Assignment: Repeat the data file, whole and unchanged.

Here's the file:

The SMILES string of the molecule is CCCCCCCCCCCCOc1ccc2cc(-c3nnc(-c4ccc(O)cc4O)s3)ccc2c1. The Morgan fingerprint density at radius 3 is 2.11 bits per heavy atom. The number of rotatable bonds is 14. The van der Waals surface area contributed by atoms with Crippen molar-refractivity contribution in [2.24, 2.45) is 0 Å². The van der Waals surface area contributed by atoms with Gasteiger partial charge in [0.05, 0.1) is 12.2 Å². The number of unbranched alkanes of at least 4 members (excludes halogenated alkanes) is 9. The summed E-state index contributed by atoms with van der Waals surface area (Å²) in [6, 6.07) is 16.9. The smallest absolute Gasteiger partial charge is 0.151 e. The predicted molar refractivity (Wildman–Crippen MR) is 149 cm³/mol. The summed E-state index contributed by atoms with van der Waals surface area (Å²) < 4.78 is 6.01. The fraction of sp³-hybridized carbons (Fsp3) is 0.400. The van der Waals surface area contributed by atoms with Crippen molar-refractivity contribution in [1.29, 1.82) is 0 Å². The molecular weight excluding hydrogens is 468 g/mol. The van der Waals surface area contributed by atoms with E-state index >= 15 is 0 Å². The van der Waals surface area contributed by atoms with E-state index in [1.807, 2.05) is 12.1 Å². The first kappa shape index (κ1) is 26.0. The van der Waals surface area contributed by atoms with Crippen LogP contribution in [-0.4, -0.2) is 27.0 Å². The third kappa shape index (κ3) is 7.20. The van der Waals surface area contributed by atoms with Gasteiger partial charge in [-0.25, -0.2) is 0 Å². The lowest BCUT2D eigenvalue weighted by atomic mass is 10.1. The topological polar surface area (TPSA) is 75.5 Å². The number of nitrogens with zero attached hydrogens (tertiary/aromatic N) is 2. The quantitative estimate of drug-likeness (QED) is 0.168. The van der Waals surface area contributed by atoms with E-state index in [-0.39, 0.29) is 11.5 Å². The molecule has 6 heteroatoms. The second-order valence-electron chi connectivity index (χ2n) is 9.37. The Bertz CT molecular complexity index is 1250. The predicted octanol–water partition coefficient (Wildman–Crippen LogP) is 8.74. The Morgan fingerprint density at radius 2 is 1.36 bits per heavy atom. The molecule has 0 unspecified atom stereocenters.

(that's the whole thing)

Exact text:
The SMILES string of the molecule is CCCCCCCCCCCCOc1ccc2cc(-c3nnc(-c4ccc(O)cc4O)s3)ccc2c1. The Morgan fingerprint density at radius 3 is 2.11 bits per heavy atom. The number of rotatable bonds is 14. The van der Waals surface area contributed by atoms with Crippen molar-refractivity contribution in [2.24, 2.45) is 0 Å². The van der Waals surface area contributed by atoms with Gasteiger partial charge in [0.05, 0.1) is 12.2 Å². The number of unbranched alkanes of at least 4 members (excludes halogenated alkanes) is 9. The summed E-state index contributed by atoms with van der Waals surface area (Å²) in [6, 6.07) is 16.9. The smallest absolute Gasteiger partial charge is 0.151 e. The predicted molar refractivity (Wildman–Crippen MR) is 149 cm³/mol. The summed E-state index contributed by atoms with van der Waals surface area (Å²) < 4.78 is 6.01. The fraction of sp³-hybridized carbons (Fsp3) is 0.400. The van der Waals surface area contributed by atoms with Crippen molar-refractivity contribution in [1.29, 1.82) is 0 Å². The molecular weight excluding hydrogens is 468 g/mol. The van der Waals surface area contributed by atoms with E-state index >= 15 is 0 Å². The van der Waals surface area contributed by atoms with E-state index in [1.807, 2.05) is 12.1 Å². The first kappa shape index (κ1) is 26.0. The van der Waals surface area contributed by atoms with Crippen LogP contribution in [-0.4, -0.2) is 27.0 Å². The third kappa shape index (κ3) is 7.20. The van der Waals surface area contributed by atoms with Gasteiger partial charge in [-0.25, -0.2) is 0 Å². The lowest BCUT2D eigenvalue weighted by atomic mass is 10.1. The topological polar surface area (TPSA) is 75.5 Å². The number of nitrogens with zero attached hydrogens (tertiary/aromatic N) is 2. The quantitative estimate of drug-likeness (QED) is 0.168. The van der Waals surface area contributed by atoms with E-state index in [-0.39, 0.29) is 11.5 Å². The molecule has 6 heteroatoms. The second-order valence-electron chi connectivity index (χ2n) is 9.37. The Bertz CT molecular complexity index is 1250. The predicted octanol–water partition coefficient (Wildman–Crippen LogP) is 8.74. The Morgan fingerprint density at radius 2 is 1.36 bits per heavy atom. The molecule has 0 unspecified atom stereocenters.